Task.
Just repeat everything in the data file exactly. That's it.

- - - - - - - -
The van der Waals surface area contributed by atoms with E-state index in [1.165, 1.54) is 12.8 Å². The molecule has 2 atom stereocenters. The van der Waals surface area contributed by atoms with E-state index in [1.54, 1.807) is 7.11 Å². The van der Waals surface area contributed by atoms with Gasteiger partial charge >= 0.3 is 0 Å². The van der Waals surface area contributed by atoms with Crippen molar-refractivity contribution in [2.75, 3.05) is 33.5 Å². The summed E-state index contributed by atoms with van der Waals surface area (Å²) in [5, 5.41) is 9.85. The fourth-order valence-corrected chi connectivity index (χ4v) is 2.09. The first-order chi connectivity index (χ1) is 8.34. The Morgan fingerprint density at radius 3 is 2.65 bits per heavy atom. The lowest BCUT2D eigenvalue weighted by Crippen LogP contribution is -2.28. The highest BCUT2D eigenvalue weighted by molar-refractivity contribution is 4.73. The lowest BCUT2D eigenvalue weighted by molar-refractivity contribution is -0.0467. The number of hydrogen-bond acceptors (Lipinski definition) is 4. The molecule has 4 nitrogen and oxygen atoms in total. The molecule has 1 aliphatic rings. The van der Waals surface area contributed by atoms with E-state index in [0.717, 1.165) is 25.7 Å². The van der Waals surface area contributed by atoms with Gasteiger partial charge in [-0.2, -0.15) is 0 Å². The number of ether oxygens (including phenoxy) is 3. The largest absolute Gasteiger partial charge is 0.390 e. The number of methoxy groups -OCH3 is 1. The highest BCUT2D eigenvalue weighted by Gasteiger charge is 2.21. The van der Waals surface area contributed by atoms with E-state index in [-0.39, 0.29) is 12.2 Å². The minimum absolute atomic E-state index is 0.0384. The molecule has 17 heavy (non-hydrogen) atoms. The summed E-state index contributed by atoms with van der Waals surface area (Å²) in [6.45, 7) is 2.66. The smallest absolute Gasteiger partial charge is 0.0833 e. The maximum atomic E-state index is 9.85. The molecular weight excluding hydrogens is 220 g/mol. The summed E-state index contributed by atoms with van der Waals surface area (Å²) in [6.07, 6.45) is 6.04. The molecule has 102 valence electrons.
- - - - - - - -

The van der Waals surface area contributed by atoms with E-state index in [1.165, 1.54) is 12.8 Å². The molecule has 2 atom stereocenters. The van der Waals surface area contributed by atoms with E-state index in [1.54, 1.807) is 7.11 Å². The van der Waals surface area contributed by atoms with Gasteiger partial charge >= 0.3 is 0 Å². The van der Waals surface area contributed by atoms with Crippen molar-refractivity contribution in [2.75, 3.05) is 33.5 Å². The summed E-state index contributed by atoms with van der Waals surface area (Å²) in [5, 5.41) is 9.85. The fourth-order valence-corrected chi connectivity index (χ4v) is 2.09. The first-order chi connectivity index (χ1) is 8.34. The Morgan fingerprint density at radius 3 is 2.65 bits per heavy atom. The lowest BCUT2D eigenvalue weighted by Crippen LogP contribution is -2.28. The highest BCUT2D eigenvalue weighted by molar-refractivity contribution is 4.73. The lowest BCUT2D eigenvalue weighted by molar-refractivity contribution is -0.0467. The number of hydrogen-bond acceptors (Lipinski definition) is 4. The molecule has 4 nitrogen and oxygen atoms in total. The molecule has 1 aliphatic rings. The van der Waals surface area contributed by atoms with E-state index in [0.717, 1.165) is 25.7 Å². The van der Waals surface area contributed by atoms with Gasteiger partial charge in [-0.2, -0.15) is 0 Å². The number of ether oxygens (including phenoxy) is 3. The largest absolute Gasteiger partial charge is 0.390 e. The number of methoxy groups -OCH3 is 1. The highest BCUT2D eigenvalue weighted by Gasteiger charge is 2.21. The van der Waals surface area contributed by atoms with E-state index in [-0.39, 0.29) is 12.2 Å². The minimum absolute atomic E-state index is 0.0384. The molecule has 17 heavy (non-hydrogen) atoms. The summed E-state index contributed by atoms with van der Waals surface area (Å²) in [6.45, 7) is 2.66. The smallest absolute Gasteiger partial charge is 0.0833 e. The maximum atomic E-state index is 9.85. The molecular weight excluding hydrogens is 220 g/mol. The summed E-state index contributed by atoms with van der Waals surface area (Å²) in [6.07, 6.45) is 6.04. The molecule has 102 valence electrons.